from the Journal of Memory and Language

Impaired semantic inhibition during lexical ambiguity repetition in Parkinson’s disease

Impairments of semantic processing and inhibition have been observed in Parkinson’s disease (PD), however, the consequences of faulty meaning selection and suppression have not been considered in terms of subsequent lexical processing. The present study employed a lexical ambiguity repetition paradigm where the first presentation of an ambiguity paired with a target biasing its dominant or subordinate meaning (e.g., bank – money or bank – river) was followed after several intervening trials by a presentation of the same ambiguity paired with a different target that biases the same (congruent) or a different (incongruent) meaning to that biased on the first presentation. Meaning dominance (dominant or subordinate weaker meanings) and interstimulus interval (ISI) were manipulated. Analyses conducted on the second presentation indicated priming of congruent meanings and no priming for the incongruent meanings at both short and long ISIs in the healthy controls, consistent with suppression of meanings competing with the representation biased in the first presentation. In contrast, the PD group failed to dampen activation for the incongruent meaning at the long ISI when the first presentation was subordinate. This pattern is consistent with an impairment of meaning suppression which is observed under controlled processing conditions and varies as a function of meaning dominance of the first presentation. These findings further refine our understanding of lexical-semantic impairments in PD and suggest a mechanism that may contribute to discourse comprehension impairments in this population.

from Cortex

Visual word recognition of multisyllabic words

The visual word recognition literature has been dominated by the study of monosyllabic words in factorial experiments, computational models, and megastudies. However, it is not yet clear whether the behavioral effects reported for monosyllabic words generalize reliably to multisyllabic words. Hierarchical regression techniques were used to examine the effects of standard variables (phonological onsets, stress pattern, length, orthographic N, phonological N, word frequency) and additional variables (number of syllables, feedforward and feedback phonological consistency, novel orthographic and phonological similarity measures, semantics) on the pronunciation and lexical decision latencies of 6115 monomorphemic multisyllabic words. These predictors accounted for 61.2% and 61.6% of the variance in pronunciation and lexical decision latencies, respectively, higher than the estimates reported by previous monosyllabic studies. The findings we report represent a well-specified set of benchmark phenomena for constraining nascent multisyllabic models of English word recognition.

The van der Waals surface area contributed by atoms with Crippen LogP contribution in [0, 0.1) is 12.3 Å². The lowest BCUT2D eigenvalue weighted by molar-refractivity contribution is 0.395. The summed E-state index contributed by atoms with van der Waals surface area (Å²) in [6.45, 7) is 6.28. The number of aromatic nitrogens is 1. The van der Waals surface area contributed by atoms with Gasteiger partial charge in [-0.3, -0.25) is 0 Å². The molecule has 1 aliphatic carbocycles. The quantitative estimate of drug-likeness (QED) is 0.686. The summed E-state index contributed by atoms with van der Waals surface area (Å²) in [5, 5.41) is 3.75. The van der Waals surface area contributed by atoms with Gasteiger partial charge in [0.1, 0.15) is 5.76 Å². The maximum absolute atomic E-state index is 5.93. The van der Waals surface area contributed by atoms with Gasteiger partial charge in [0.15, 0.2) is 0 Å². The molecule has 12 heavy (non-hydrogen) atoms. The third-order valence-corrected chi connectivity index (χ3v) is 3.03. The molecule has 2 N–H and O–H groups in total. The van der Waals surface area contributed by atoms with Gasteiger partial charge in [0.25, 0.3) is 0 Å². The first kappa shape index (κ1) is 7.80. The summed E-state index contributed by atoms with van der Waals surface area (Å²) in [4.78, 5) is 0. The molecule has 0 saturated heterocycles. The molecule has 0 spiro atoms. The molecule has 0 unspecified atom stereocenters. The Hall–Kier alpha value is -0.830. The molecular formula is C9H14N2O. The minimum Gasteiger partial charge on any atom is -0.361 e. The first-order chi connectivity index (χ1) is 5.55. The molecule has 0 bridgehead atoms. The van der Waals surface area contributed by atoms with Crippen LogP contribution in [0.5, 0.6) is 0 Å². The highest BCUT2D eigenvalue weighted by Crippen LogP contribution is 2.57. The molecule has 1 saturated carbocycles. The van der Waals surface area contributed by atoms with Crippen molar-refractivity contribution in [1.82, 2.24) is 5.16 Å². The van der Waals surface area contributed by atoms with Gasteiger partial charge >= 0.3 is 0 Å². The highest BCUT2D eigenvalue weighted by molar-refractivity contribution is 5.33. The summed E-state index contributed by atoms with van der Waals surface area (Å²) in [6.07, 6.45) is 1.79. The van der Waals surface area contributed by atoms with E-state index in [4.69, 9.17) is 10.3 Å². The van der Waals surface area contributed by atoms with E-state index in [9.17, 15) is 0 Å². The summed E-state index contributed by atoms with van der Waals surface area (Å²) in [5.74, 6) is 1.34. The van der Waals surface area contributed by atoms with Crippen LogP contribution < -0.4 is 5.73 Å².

from the Journal of Memory and Language

Regional and Foreign Accent Processing in English: Can Listeners Adapt?

Abstract Recent data suggest that the first presentation of a foreign accent triggers a delay in word identification, followed by a subsequent adaptation. This study examines under what conditions the delay resumes to baseline level. The delay will be experimentally induced by the presentation of sentences spoken to listeners in a foreign or a regional accent as part of a lexical decision task for words placed at the end of sentences. Using a blocked design of accents presentation, Experiment 1 shows that accent changes cause a temporary perturbation in reaction times, followed by a smaller but long-lasting delay. Experiment 2 shows that the initial perturbation is dependent on participants’ expectations about the task. Experiment 3 confirms that the subsequent long-lasting delay in word identification does not habituate after repeated exposure to the same accent. Results suggest that comprehensibility of accented speech, as measured by reaction times, does not benefit from accent exposure, contrary to intelligibility.

from the Journal of Psycholinguistic Research

Language Conflict in the Bilingual Brain

from Cerebral Cortex

The large majority of humankind is more or less fluent in 2 or even more languages. This raises the fundamental question how the language network in the brain is organized such that the correct target language is selected at a particular occasion. Here we present behavioral and functional magnetic resonance imaging data showing that bilingual processing leads to language conflict in the bilingual brain even when the bilinguals’ task only required target language knowledge. This finding demonstrates that the bilingual brain cannot avoid language conflict, because words from the target and nontarget languages become automatically activated during reading. Importantly, stimulus-based language conflict was found in brain regions in the LIPC associated with phonological and semantic processing, whereas response-based language conflict was only found in the pre-supplementary motor area/anterior cingulate cortex when language conflict leads to response conflicts.